We’ve got a little sale going at The Youth Cartel store, having fun with this fiscal cliff silliness in the news. If you’ve seen stuff that we’re doing and wanted to check it out, this is a great time to do that while saving a little money. Discounts start when you buy $20 in stuff. And the discounts get better with the more you spend. Pretty simple and fun.
Running an Online Store
I started the Cartel store a little over a year ago and it’s steadily grown. At first we had spurts of orders, like when a new product released or something like that. We’d have 20 in one day and then none for several days. Now we get 5-15 orders per day during the week and 1-2 on weekends. It’s not a lot but it is a part of every day. With our publishing line growing in 2013 I expect we’ll see that double again.
Literally, when you place an order, the McLane family takes it from there. (It doesn’t go to some third-party company to get packed up by people in a warehouse. We’re a family business.)
I print the order, one of the kids goes to the hallway closet, finds the books, and packs the order. They bring it back, I weigh it, and print out the postage label. Each day I either schedule a USPS pick-up or I drive the days orders over to the post office. Sometimes I make a morning and afternoon run to the post office.
On top of that, we keep the books on the store, manage the inventory, purchase shipping supplies, and we’ve develop relationships with our various suppliers.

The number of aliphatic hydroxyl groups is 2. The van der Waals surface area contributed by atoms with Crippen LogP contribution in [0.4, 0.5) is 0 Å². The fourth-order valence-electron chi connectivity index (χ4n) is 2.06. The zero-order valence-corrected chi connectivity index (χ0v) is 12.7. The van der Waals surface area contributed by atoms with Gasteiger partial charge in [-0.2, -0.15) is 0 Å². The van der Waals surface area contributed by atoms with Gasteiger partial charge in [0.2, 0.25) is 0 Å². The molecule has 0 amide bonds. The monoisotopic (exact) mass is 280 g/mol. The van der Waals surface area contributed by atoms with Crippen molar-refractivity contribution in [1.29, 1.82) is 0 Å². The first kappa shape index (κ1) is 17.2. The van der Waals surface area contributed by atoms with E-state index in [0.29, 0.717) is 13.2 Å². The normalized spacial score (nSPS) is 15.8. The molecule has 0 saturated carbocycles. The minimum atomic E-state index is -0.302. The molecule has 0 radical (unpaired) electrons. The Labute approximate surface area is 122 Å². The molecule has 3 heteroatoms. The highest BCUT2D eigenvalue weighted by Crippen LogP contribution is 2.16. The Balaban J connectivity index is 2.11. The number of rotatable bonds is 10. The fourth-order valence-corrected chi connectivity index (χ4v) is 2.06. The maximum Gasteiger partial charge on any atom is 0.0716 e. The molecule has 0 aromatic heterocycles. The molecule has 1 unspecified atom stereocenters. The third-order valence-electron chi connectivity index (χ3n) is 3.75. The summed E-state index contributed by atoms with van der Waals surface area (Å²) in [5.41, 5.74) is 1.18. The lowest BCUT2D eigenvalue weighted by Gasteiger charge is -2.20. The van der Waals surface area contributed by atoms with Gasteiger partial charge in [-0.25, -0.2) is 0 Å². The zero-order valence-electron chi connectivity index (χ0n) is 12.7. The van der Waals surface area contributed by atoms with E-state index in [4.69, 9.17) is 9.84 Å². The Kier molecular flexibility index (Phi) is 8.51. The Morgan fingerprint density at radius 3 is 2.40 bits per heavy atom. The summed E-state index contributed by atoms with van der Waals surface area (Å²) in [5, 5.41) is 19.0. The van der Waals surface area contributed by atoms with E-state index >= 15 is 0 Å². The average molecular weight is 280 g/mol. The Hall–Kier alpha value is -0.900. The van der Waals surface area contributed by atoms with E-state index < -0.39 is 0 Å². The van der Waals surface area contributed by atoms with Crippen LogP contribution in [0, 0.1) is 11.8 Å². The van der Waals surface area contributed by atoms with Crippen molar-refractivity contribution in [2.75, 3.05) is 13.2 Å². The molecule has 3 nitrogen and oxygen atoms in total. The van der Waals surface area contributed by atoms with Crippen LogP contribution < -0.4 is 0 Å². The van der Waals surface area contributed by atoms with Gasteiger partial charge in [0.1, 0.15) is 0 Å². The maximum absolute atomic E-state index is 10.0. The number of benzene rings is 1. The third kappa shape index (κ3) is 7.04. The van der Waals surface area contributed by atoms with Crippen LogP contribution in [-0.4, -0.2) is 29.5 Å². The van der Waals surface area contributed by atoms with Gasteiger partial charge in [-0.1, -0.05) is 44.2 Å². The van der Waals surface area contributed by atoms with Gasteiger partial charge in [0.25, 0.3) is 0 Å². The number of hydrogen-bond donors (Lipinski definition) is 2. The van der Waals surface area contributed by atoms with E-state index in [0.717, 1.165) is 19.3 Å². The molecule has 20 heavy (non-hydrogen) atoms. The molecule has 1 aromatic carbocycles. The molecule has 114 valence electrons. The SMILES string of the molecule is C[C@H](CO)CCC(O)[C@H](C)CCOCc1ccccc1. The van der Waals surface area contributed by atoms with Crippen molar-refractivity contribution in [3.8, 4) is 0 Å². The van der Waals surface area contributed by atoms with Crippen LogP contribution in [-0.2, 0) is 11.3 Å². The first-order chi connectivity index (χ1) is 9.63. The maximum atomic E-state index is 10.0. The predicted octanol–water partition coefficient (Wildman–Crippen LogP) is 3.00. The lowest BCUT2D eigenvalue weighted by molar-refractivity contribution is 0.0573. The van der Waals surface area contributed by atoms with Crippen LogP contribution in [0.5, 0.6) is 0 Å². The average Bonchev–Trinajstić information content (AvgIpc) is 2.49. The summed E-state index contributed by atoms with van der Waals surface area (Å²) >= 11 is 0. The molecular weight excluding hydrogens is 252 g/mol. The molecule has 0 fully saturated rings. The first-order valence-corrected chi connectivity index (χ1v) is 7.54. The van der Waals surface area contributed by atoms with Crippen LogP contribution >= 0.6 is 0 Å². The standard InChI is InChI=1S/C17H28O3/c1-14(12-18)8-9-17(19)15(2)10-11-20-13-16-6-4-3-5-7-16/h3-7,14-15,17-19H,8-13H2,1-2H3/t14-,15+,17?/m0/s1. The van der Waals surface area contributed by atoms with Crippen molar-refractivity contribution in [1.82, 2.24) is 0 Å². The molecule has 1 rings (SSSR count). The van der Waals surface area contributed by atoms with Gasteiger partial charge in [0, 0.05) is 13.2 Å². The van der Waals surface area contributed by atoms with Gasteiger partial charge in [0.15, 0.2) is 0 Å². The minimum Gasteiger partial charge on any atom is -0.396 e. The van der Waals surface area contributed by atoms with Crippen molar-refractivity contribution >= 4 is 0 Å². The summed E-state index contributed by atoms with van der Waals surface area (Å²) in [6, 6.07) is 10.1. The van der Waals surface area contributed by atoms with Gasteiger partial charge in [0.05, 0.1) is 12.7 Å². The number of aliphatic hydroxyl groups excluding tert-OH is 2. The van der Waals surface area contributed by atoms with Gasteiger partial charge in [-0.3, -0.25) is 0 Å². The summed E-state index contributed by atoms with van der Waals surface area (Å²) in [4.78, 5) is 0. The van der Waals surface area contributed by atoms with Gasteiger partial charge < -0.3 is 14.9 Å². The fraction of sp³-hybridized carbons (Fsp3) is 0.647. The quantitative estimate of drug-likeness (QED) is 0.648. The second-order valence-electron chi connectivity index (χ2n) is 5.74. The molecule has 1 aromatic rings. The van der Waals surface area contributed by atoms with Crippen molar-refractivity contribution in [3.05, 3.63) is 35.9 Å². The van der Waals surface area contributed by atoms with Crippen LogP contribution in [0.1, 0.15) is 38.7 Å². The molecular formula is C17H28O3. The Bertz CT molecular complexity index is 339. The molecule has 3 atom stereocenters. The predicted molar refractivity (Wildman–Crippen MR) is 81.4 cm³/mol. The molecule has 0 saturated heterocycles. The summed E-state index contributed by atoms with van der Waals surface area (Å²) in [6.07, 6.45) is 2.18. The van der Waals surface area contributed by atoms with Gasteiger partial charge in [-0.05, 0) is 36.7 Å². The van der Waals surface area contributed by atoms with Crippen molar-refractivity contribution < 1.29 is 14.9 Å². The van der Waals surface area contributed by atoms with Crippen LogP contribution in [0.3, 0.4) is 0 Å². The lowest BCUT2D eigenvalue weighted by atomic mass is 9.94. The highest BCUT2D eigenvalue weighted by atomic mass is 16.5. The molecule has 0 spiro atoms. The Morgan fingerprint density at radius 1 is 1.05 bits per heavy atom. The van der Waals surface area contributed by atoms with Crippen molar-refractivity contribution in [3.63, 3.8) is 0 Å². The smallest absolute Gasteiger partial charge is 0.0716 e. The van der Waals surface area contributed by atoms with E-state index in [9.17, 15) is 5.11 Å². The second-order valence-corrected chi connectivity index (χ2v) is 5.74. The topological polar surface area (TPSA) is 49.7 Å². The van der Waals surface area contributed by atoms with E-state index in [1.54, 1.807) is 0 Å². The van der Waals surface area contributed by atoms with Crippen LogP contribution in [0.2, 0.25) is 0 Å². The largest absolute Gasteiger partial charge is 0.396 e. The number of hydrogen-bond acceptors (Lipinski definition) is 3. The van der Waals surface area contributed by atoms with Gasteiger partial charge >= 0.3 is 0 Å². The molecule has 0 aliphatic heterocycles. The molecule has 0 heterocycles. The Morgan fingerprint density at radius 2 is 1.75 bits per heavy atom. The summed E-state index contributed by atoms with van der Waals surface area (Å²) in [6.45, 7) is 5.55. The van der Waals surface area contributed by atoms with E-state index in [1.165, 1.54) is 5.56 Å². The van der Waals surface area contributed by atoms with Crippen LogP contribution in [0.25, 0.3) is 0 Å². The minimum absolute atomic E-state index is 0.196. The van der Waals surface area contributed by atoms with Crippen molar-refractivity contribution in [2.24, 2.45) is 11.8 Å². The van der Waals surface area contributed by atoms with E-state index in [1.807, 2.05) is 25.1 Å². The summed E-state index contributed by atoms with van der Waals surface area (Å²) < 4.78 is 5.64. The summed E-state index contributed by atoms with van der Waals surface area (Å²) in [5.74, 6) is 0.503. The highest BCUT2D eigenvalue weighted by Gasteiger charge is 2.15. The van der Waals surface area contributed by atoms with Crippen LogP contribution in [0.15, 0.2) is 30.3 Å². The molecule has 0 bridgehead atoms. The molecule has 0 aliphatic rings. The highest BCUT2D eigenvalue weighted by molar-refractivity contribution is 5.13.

The Kids are Learning
My goal is always that the kids will eventually fully run the store. It’s well within their capabilities to pack and ship orders. (And at $.50 per box it’s a nice steady stream of income.)
This week, I added to Megan’s duties as she’s now in charge of keeping inventory, updating a Google Docs spreadsheet, and alerting me of things which are low so I can re-order them. She gets it. Supply & demand. She pointed out that we need this sale to work well because we have too much of some books.
Next, they will learn how to weigh packages and print shipping labels. And after that I will teach them how to re-order shipping stuff themselves.
Here’s the thing: They do a great job. I consistently get good feedback on our orders. And people love getting the little toys/treats Megan and Paul stuff in the boxes. And they really like contributing to the family business. It’s fun for them.
It cracks me up a little when people quip about child labor laws and all that stuff. (We’re totally legal, by the way.) To me? It’s the other kids that are missing out. We’re having a blast with it and I love seeing the business grow with their capabilities. Heck, I’m looking forward to one of them coming up with our next great idea!
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